My next choice comes from the band’s fourth album. Like Cattle And Cane the lyric of the song is rather ambiguous, but it appears to deal with Robert Forster’s aspirations, during his adolescent years, for some kind of transformation to occur which would give him the possibility of a more fulfilled life. Like many of the band’s other songs, the slightly melancholic air of some of its verses opens out into an openly optimistic and romantic chorus, which carries the promise that these long sought for changes will actually happen. Again, the essentially optimistic nature of the group’s songs – and the generally upbeat character of their arrangements – was something they shared with Orange Juice and, in many ways, this feature of the two groups ran counter to the prevailing atmosphere within rock music at that time. Indeed, the ‘striped sunlight sound’ of the G-Bs, as it was described by Forster, was to find, perhaps, its real apotheosis in their next album, the classic 16 Lovers Lane.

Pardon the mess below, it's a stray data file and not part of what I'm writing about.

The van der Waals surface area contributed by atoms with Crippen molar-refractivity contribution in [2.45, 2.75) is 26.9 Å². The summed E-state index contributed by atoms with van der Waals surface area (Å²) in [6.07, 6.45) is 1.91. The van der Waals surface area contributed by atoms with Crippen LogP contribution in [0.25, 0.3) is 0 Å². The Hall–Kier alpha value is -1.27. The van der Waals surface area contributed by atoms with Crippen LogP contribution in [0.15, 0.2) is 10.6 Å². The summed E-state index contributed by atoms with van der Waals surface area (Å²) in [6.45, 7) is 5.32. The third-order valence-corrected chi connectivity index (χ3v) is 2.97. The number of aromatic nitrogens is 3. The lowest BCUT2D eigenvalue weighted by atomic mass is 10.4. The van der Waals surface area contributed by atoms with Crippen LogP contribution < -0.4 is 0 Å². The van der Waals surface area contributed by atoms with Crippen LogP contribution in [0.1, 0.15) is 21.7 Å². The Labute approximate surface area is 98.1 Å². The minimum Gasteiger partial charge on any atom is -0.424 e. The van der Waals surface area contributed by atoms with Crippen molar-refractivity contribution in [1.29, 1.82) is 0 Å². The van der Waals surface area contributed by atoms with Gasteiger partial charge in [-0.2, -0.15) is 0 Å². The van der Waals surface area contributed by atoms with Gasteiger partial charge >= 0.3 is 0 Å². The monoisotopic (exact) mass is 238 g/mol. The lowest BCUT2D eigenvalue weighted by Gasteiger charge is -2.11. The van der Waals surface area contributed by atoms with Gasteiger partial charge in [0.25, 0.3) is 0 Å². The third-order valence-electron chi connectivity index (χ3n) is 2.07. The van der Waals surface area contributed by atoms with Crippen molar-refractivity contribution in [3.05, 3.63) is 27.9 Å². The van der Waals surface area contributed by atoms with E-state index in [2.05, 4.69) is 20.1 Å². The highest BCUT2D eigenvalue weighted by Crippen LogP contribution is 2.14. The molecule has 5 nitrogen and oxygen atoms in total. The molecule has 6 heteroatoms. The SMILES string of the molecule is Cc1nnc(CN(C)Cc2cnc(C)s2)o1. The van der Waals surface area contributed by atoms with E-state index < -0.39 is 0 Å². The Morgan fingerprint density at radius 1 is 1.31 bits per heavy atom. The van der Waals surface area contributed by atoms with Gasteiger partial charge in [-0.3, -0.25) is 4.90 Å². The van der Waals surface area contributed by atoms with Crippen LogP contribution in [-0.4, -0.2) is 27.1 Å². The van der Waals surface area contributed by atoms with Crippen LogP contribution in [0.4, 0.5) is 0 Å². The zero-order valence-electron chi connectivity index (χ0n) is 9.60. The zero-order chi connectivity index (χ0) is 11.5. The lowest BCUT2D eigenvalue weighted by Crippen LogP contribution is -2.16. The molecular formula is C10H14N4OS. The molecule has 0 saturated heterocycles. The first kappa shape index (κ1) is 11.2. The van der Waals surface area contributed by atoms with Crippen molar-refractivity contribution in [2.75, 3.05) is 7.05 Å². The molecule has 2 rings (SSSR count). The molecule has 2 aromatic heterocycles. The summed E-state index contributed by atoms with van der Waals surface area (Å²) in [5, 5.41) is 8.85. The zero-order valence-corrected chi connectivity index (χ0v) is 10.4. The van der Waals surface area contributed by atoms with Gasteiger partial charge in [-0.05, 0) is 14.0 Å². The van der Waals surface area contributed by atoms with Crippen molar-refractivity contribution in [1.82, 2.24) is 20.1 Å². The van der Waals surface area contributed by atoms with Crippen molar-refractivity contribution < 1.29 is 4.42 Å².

This was, by far, the poppiest of their records and it contained a number of their most enduring songs. Its sound was also, by their own admission, heavily influenced by the surroundings in which it was written. They wrote most of the tracks on the album in the beach suburbs of Sydney and they are characterised by what Jonathan Richman has described as ‘that summer feeling’.

 

Dive For Your Memory (16 Lovers Lane 1988)

An exception to the generally buoyant character of the album, however, is Robert Forster’s more downbeat song. Dive For Your Memory is, perhaps, his finest love song and was inspired by the break-up of his relationship with fellow band member, Lindy Morrison. The song also benefits from the superb guitar work of John Willsteed, whose brief tenure with the band ended once 16 Lovers Lane was finished. Indeed, his rather abrasive personality seems to have played a part in exacerbating the tensions between the group’s members which became ever more obvious during the making of that record. These tensions eventually resulted in the band splitting up, with both Forster and McLennan pursuing solo projects and collaborations with other artists for the best part of a decade before eventually reuniting on a more or less permanent basis in 2000.